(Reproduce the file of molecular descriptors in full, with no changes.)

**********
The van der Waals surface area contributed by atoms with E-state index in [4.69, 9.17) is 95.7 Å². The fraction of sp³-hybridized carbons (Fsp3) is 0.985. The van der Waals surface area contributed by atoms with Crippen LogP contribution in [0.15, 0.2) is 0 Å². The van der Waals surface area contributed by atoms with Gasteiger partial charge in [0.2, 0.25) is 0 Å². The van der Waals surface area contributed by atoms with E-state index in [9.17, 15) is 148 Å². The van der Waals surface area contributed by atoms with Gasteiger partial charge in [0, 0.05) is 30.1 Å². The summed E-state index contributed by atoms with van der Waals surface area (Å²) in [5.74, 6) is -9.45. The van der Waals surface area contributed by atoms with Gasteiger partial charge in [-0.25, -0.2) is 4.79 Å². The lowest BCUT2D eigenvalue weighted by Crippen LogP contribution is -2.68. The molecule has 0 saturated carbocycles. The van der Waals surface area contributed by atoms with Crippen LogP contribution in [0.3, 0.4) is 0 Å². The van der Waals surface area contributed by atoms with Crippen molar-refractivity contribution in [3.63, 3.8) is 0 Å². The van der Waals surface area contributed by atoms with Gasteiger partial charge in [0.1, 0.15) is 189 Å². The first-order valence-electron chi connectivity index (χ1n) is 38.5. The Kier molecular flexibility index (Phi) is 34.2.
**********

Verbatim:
The van der Waals surface area contributed by atoms with E-state index in [4.69, 9.17) is 95.7 Å². The fraction of sp³-hybridized carbons (Fsp3) is 0.985. The van der Waals surface area contributed by atoms with Crippen LogP contribution in [0.15, 0.2) is 0 Å². The van der Waals surface area contributed by atoms with Gasteiger partial charge in [0.2, 0.25) is 0 Å². The van der Waals surface area contributed by atoms with E-state index in [9.17, 15) is 148 Å². The van der Waals surface area contributed by atoms with Gasteiger partial charge in [0, 0.05) is 30.1 Å². The summed E-state index contributed by atoms with van der Waals surface area (Å²) in [5.74, 6) is -9.45. The van der Waals surface area contributed by atoms with Gasteiger partial charge in [-0.25, -0.2) is 4.79 Å². The lowest BCUT2D eigenvalue weighted by Crippen LogP contribution is -2.68. The molecule has 0 saturated carbocycles. The van der Waals surface area contributed by atoms with Crippen LogP contribution in [0.3, 0.4) is 0 Å². The van der Waals surface area contributed by atoms with Crippen molar-refractivity contribution in [3.63, 3.8) is 0 Å². The van der Waals surface area contributed by atoms with Gasteiger partial charge in [0.1, 0.15) is 189 Å². The first-order valence-electron chi connectivity index (χ1n) is 38.5. The Kier molecular flexibility index (Phi) is 34.2.